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  7. Read every comment ... truth ... sometimes we get so into black and white issues, when in reality, it's not that way, things are very grey!

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  8. Kevin,

    It's interesting that you keep attracting my attention lately and I mean for all the right reasons. I think we're grappling with the same issues.

    The goal of everything I do is business improvement. It should all be about optimization which by default is using relevant information to take action and improve. I also emphatically agree that the geek talk has to stop, especially when you're talking to executives.

    Prediction is still in its infancy in my opinion. BI tools do as you say offer a narrow but strong focus on customer data, web analytics offers additional previously unknown insight into non-customer data and social analytics tools compliment web analytics even further. Combining it all allows a level of prediction; (based on what customers do we can predict it makes sense to do xyz with customers and abc to attract new customers) but it's still difficult to do despite the number of tools available.

    Interesting post.
    Cheers
    Steve

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  9. Matthew Tod3:48 AM

    Dear Kevin,

    Thank you for passing the torch, and yes I am scared by now holding it and I also acknowledge that 'Hippos' are a symptom of our failure in the past.

    But please let me redefine what we are going to do, because it is not Web Analytics that you are passing the torch to but a new group.

    I believe we need to work on what we call our new discipline of database marketing merged with web analytics. To me this fusion of groups creates a new area should be called something like Behavioural Analytics. I am sure this would be the final name, but name it we must or otherwise how can we tweet about it! ;)

    Behavioural Analytics (or whatever name it is given) will be defined by others far smarter than me but I hope the definition includes:
    - Our goal is to use data to understand human interaction with a business
    - The value we create is the provision of actionable insight to senior execs to improve future growth and profitability plans
    - We are data source, tool and channel agnostics
    - We fully respect the right of an individual to privacy
    - We rename our industry association as the Behavioral Analytics Association or something similar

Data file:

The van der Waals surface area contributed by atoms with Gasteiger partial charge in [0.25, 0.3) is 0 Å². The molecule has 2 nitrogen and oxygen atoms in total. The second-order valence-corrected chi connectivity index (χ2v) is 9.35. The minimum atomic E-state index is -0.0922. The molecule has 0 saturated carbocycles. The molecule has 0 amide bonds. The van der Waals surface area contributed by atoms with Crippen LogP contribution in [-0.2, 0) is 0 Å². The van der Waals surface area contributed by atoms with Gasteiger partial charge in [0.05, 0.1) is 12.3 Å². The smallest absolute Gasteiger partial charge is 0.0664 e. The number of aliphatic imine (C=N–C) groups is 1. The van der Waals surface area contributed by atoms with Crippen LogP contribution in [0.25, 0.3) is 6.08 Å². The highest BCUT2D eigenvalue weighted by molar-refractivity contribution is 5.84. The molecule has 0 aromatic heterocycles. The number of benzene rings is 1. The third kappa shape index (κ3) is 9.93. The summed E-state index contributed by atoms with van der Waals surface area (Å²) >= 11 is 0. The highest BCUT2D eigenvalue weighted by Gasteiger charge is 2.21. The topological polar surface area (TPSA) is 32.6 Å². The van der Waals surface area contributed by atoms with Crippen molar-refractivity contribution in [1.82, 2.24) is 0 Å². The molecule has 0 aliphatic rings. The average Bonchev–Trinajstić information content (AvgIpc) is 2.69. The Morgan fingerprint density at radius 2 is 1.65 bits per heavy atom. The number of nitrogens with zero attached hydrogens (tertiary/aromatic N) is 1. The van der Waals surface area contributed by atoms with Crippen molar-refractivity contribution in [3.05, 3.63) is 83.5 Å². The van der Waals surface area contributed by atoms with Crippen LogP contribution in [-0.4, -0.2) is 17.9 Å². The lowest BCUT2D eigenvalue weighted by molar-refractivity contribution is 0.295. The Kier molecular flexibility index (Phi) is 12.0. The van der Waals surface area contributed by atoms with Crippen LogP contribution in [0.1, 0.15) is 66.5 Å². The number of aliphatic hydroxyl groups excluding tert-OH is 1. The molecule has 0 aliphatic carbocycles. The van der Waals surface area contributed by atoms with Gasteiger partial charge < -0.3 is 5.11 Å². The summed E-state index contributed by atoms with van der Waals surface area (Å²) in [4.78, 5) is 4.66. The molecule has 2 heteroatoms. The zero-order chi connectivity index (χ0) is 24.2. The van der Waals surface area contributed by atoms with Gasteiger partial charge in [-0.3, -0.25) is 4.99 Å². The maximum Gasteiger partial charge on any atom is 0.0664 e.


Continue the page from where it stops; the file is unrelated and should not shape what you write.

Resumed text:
Thanks for the interesting post
    Matthew

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  10. @Matthew: I like the acronym. Baa! (baa black sheep). :)

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  11. In many ways web analytics can be seen as a "front end" to traditional DB marketing that answers all those questions we used to wonder about in offline direct: Did they receive the piece? Did they look at it or throw it in the trash? How much time did they spend on the cover / envelope? On each page? Did they read immediately or later? Did they save the BRC? etc.

    Really, what we need is the realization that the "front end" and the "back end" each have a lot to offer to each other, in terms of optimizing for profit.

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  12. Matthew Tod11:05 AM

    @Jim: I agree with you as an old database marketing hand myself. In fact I find myself going back to my roots more than ever now. But you know how it goes, Emperor's new clothes and all that mean we need to define something 'new'.

    Interesting that both "web analytics" and "database marketing" are terms that don't describe what we actually do for the business.

    @Steve: I love the idea of being 'Black sheep' of the web analytics world! Anyway WAA is not a good sound!

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  13. It is truly humbling to discuss the destiny of the current and past with such a constellation of brilliant people, but I think I'll get over it. :) In my neck of the woods more and more companies have been using the term "User Experience Management" to describe precisely the topic of the discussion: the accelerating merging of the online and offline analytics to create a comprehensive and truly cross-channel view of actions taken by the consumers to produce actionable insight. I know the term is not new and has been used to describe the value proposition of packet sniffers, for instance, but it seems to be acquiring a new meaning. Not sure UEM is better than BAA though.

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  14. Great post!
    Pass that torch, really it's ok. Because in a couple of years, when web-data is included in the database next to "our" data, they will have to return it. Web analytics is currently a different discipline, because the data is hosted externally, only accessible through dreadful tools that DM GIPPO's have refused to work with :-)
    I think it is ridiculous to "segment" analysts by the source of the data. We do not have separate mail, e-mail, fixed telephone, mobile, pager, fax- and social media- analysts, do we? So why should web analytics be any different?

    ReplyDelete